Choosing Good Crew
By Captain Joan Gilmore
The time-honored “Request permission to board” is asked for a very good reason. Remember that you are the casting director for creating your own utopia. Be careful whom you bring onboard with you. You will be “locked in a small room” with them for the duration of the cruise.
A study was done on the psychological conditions of many different living situations and it was found that blue water cruising had the most similarities psychologically to being in prison. There is no escape, and the qualities of your fellow inmates are of paramount importance.
Who you choose to crew with may be very different than who you choose to socialize with on shore. Unlike land life, each crewmember needs to understand that the safety of the crew and the boat must come before personal safety. Make a list of characteristics necessary in your crew. Here are some considerations for your list: Is this person willing to follow orders given by you, the skipper? If not, do not take this person, even if you are married to him or her. In an emergency situation, if your crewmembers do not trust you enough to follow orders, you may have a dangerous situation.
Unlike civilian land life, a boat situation requires one person to be in charge, and give assignments to the various crewmembers. If one crewmember doesn’t follow their orders, the breakdown in orchestration could turn an emergency into a disaster. Ask your friends if they are willing to follow orders first, and ask questions later, if you are in an emergency.
My rule on following orders is that everyone must follow orders first but they are free to ask why, as long as we are not in an emergency situation. And if anyone suggests a safer way of doing anything, we always defer to the safer method. This reassures and empowers new crewmembers quite a bit, knowing that if they feel the boat is heeling too much (for example), we will defer to their feeling of what is safe, and flatten the boat to their comfort.
Your list of what is desirable in a crewmember, or in the whole crew is going to be unique to you and your boat. You may want to make sure that, collectively, your crew has all the skills that you have as a captain. In case you are incapacitated, the steering, navigation, cooking, etc. can continue. It is a good idea for the crew to practice MOB procedures at some point early in the cruise.
Chartering with a group is about two things: people and money. Once you have chosen carefully who you want to share a charter boat with, the next issue is finances. The trip chair should get all the money upfront, and overcharge slightly.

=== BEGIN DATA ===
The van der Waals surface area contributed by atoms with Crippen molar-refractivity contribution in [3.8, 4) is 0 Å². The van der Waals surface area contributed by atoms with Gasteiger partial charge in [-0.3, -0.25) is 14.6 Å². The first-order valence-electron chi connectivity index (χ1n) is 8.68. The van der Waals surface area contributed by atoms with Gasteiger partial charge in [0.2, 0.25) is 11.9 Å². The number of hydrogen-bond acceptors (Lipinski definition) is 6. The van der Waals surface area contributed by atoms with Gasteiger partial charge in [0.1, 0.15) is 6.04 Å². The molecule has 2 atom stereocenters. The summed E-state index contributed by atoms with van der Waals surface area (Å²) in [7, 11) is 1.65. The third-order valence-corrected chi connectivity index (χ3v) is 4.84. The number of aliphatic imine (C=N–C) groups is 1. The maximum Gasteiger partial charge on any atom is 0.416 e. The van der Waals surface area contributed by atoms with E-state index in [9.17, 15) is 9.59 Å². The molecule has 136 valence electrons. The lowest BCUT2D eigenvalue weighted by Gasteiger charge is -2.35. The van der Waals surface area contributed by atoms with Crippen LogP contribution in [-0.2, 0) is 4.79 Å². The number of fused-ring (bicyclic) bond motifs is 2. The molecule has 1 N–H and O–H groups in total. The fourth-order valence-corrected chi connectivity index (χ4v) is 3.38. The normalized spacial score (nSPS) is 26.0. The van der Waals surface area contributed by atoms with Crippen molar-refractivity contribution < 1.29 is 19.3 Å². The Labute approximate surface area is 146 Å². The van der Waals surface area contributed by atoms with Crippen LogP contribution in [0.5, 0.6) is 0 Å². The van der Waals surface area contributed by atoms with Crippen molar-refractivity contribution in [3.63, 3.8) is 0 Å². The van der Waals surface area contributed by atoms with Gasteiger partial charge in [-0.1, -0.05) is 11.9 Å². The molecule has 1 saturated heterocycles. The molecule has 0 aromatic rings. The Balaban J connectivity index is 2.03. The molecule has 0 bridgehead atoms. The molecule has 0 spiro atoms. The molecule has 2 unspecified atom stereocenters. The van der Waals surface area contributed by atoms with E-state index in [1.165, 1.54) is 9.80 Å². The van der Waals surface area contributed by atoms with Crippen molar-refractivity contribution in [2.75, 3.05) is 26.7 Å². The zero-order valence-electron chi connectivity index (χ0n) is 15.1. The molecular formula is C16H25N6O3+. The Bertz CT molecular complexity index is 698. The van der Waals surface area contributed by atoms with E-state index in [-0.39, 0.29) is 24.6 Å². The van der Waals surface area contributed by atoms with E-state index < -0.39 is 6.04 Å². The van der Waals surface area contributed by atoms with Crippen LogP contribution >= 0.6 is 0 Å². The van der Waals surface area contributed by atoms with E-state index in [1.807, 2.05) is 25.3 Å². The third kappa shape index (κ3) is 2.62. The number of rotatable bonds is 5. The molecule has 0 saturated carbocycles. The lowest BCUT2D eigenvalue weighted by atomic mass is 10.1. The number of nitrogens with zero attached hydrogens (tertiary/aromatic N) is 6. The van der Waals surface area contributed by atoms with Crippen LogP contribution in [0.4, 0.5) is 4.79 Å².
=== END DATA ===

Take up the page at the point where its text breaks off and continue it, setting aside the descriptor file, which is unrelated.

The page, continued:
You need all the money upfront to pay for the boat, and also to ascertain that everyone is actually committed to going. I organized a trip once where a woman kept telling me how excited she was to go. She had bought new sailing shoes, and a new hat, and some other technical gear. When I asked her for her portion of the charter fee she told me she couldn’t go because she didn’t have enough money! Getting the payment is the only way you know who is actually going.
For cancellations, the policy I have found works well is that if someone drops out, they can sell their share to someone else (that the group is comfortable with) or lose their deposit.
Overcharge slightly. You may run into unexpected expenses during the cruise; garbage fees, ice, gas for the dinghy, etc. If you overcharged, you have money in the kitty for unexpected necessities. It is much easier to refund everyone equally from the kitty than to try to collect a small amount from each person.
After a long cruise, buy back receipts from your crewmembers for things such as mooring fees, that may have had to be paid when the treasurer wasn’t available. After you have bought back all outstanding receipts, refund everyone equally from the remaining kitty.
When eating out, keep the cash in the family. This means that after everyone has put their cash on the table at a restaurant, the last to pay should throw down his credit card and scoop up all his crewmates’ cash. The next night a different crewmember takes the pot. This keeps the cash onboard the boat, in case it is needed for an emergency like major engine problems in a borough where credit cards are not accepted.
Hold a pre-cruise party. While the cruise is still in the planning phase, have a party to show photos of last year’s cruise to your intended location, and so that all potential crew members can meet each other and make sure they are compatible.
A pre-trip meeting should be held closer to the cruise date so that everyone can plan a menu together, talk about their food likes and dislikes and have the ubiquitous “coffee discussion.” This is where the types of coffee and coffee brewing paraphernalia to be brought along are debated in detail, along with the various methods of brewing onboard.
Even if you have a core group that you cruise with, it’s fun to add a few new sailors to each cruise to keep the excitement level high, and for the enjoyment of introducing new people to a hobby that is likely to take over their vacation time for the rest of their lives!